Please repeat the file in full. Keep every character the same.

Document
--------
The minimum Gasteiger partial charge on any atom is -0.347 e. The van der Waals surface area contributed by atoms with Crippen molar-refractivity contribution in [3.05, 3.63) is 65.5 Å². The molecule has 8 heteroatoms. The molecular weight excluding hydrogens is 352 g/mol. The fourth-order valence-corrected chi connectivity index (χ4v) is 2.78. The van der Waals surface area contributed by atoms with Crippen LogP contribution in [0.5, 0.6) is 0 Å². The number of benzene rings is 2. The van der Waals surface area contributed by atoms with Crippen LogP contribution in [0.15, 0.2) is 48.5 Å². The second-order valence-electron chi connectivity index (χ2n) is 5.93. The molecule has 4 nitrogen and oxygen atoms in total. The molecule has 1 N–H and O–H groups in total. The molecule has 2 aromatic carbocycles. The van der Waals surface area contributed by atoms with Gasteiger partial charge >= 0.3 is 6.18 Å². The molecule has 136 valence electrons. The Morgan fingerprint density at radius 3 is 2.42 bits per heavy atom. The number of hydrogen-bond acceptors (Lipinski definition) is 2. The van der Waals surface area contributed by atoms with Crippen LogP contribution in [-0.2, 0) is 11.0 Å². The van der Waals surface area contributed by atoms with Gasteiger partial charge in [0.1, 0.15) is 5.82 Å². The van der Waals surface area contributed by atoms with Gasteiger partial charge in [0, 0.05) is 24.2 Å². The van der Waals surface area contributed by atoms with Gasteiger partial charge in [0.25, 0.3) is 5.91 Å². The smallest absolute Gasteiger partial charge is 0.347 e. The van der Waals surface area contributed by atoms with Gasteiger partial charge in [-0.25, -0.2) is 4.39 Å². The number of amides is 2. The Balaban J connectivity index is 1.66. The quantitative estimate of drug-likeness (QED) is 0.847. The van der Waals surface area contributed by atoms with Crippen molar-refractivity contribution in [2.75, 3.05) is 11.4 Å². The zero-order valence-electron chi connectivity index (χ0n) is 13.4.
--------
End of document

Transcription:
The minimum Gasteiger partial charge on any atom is -0.347 e. The van der Waals surface area contributed by atoms with Crippen molar-refractivity contribution in [3.05, 3.63) is 65.5 Å². The molecule has 8 heteroatoms. The molecular weight excluding hydrogens is 352 g/mol. The fourth-order valence-corrected chi connectivity index (χ4v) is 2.78. The van der Waals surface area contributed by atoms with Crippen LogP contribution in [0.5, 0.6) is 0 Å². The number of benzene rings is 2. The van der Waals surface area contributed by atoms with Crippen LogP contribution in [0.15, 0.2) is 48.5 Å². The second-order valence-electron chi connectivity index (χ2n) is 5.93. The molecule has 4 nitrogen and oxygen atoms in total. The molecule has 1 N–H and O–H groups in total. The molecule has 2 aromatic carbocycles. The van der Waals surface area contributed by atoms with Gasteiger partial charge >= 0.3 is 6.18 Å². The molecule has 136 valence electrons. The Morgan fingerprint density at radius 3 is 2.42 bits per heavy atom. The number of hydrogen-bond acceptors (Lipinski definition) is 2. The van der Waals surface area contributed by atoms with Crippen LogP contribution in [-0.2, 0) is 11.0 Å². The van der Waals surface area contributed by atoms with Gasteiger partial charge in [0.1, 0.15) is 5.82 Å². The van der Waals surface area contributed by atoms with Gasteiger partial charge in [0, 0.05) is 24.2 Å². The van der Waals surface area contributed by atoms with Gasteiger partial charge in [0.25, 0.3) is 5.91 Å². The smallest absolute Gasteiger partial charge is 0.347 e. The van der Waals surface area contributed by atoms with Gasteiger partial charge in [-0.25, -0.2) is 4.39 Å². The number of amides is 2. The Balaban J connectivity index is 1.66. The quantitative estimate of drug-likeness (QED) is 0.847. The van der Waals surface area contributed by atoms with Crippen molar-refractivity contribution in [2.75, 3.05) is 11.4 Å². The zero-order valence-electron chi connectivity index (χ0n) is 13.4.